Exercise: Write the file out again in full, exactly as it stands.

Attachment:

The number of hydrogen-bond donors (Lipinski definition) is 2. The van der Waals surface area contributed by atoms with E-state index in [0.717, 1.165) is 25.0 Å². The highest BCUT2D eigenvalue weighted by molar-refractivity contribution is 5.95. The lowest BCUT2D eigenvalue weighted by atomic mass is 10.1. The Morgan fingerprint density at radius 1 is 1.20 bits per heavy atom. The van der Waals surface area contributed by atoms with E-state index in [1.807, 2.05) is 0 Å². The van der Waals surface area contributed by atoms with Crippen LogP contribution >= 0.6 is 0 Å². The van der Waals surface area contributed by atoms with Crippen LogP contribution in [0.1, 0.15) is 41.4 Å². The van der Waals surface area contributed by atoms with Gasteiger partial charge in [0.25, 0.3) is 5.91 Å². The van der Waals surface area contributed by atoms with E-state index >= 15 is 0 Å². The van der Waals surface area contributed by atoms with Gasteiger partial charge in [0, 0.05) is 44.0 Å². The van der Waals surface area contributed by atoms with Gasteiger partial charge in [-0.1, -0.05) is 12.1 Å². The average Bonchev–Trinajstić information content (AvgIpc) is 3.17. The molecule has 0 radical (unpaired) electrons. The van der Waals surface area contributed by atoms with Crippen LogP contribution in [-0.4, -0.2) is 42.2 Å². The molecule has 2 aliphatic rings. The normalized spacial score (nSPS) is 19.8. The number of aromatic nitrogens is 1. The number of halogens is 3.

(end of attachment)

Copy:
The number of hydrogen-bond donors (Lipinski definition) is 2. The van der Waals surface area contributed by atoms with E-state index in [0.717, 1.165) is 25.0 Å². The highest BCUT2D eigenvalue weighted by molar-refractivity contribution is 5.95. The lowest BCUT2D eigenvalue weighted by atomic mass is 10.1. The Morgan fingerprint density at radius 1 is 1.20 bits per heavy atom. The van der Waals surface area contributed by atoms with E-state index in [1.807, 2.05) is 0 Å². The van der Waals surface area contributed by atoms with Crippen LogP contribution >= 0.6 is 0 Å². The van der Waals surface area contributed by atoms with Crippen LogP contribution in [0.1, 0.15) is 41.4 Å². The van der Waals surface area contributed by atoms with Gasteiger partial charge in [0.25, 0.3) is 5.91 Å². The van der Waals surface area contributed by atoms with E-state index >= 15 is 0 Å². The van der Waals surface area contributed by atoms with Gasteiger partial charge in [0, 0.05) is 44.0 Å². The van der Waals surface area contributed by atoms with Gasteiger partial charge in [-0.1, -0.05) is 12.1 Å². The average Bonchev–Trinajstić information content (AvgIpc) is 3.17. The molecule has 0 radical (unpaired) electrons. The van der Waals surface area contributed by atoms with Crippen LogP contribution in [-0.4, -0.2) is 42.2 Å². The molecule has 2 aliphatic rings. The normalized spacial score (nSPS) is 19.8. The number of aromatic nitrogens is 1. The number of halogens is 3.